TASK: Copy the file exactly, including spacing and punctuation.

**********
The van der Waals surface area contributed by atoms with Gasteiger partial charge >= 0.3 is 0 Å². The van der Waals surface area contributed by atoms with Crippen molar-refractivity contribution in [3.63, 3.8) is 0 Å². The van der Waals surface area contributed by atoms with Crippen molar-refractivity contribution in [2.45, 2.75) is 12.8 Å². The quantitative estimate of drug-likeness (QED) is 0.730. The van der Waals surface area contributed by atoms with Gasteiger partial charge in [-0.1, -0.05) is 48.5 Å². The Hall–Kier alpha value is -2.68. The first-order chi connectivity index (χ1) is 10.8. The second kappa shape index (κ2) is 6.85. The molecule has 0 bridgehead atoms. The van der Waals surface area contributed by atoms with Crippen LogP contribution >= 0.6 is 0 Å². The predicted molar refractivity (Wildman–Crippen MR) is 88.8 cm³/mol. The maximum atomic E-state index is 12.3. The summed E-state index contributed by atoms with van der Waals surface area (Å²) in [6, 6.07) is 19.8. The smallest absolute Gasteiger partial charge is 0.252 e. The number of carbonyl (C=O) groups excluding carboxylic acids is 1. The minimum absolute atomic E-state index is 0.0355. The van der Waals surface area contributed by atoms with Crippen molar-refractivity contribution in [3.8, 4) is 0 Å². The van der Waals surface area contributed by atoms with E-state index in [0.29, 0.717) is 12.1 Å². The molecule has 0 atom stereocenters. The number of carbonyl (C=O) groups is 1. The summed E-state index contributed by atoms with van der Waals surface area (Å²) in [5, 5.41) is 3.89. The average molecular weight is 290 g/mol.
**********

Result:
The van der Waals surface area contributed by atoms with Gasteiger partial charge >= 0.3 is 0 Å². The van der Waals surface area contributed by atoms with Crippen molar-refractivity contribution in [3.63, 3.8) is 0 Å². The van der Waals surface area contributed by atoms with Crippen molar-refractivity contribution in [2.45, 2.75) is 12.8 Å². The quantitative estimate of drug-likeness (QED) is 0.730. The van der Waals surface area contributed by atoms with Gasteiger partial charge in [-0.1, -0.05) is 48.5 Å². The Hall–Kier alpha value is -2.68. The first-order chi connectivity index (χ1) is 10.8. The second kappa shape index (κ2) is 6.85. The molecule has 0 bridgehead atoms. The van der Waals surface area contributed by atoms with Crippen LogP contribution >= 0.6 is 0 Å². The predicted molar refractivity (Wildman–Crippen MR) is 88.8 cm³/mol. The maximum atomic E-state index is 12.3. The summed E-state index contributed by atoms with van der Waals surface area (Å²) in [6, 6.07) is 19.8. The smallest absolute Gasteiger partial charge is 0.252 e. The number of carbonyl (C=O) groups excluding carboxylic acids is 1. The minimum absolute atomic E-state index is 0.0355. The van der Waals surface area contributed by atoms with Crippen molar-refractivity contribution in [3.8, 4) is 0 Å². The van der Waals surface area contributed by atoms with E-state index in [0.29, 0.717) is 12.1 Å². The molecule has 0 atom stereocenters. The number of carbonyl (C=O) groups is 1. The summed E-state index contributed by atoms with van der Waals surface area (Å²) in [5, 5.41) is 3.89. The average molecular weight is 290 g/mol.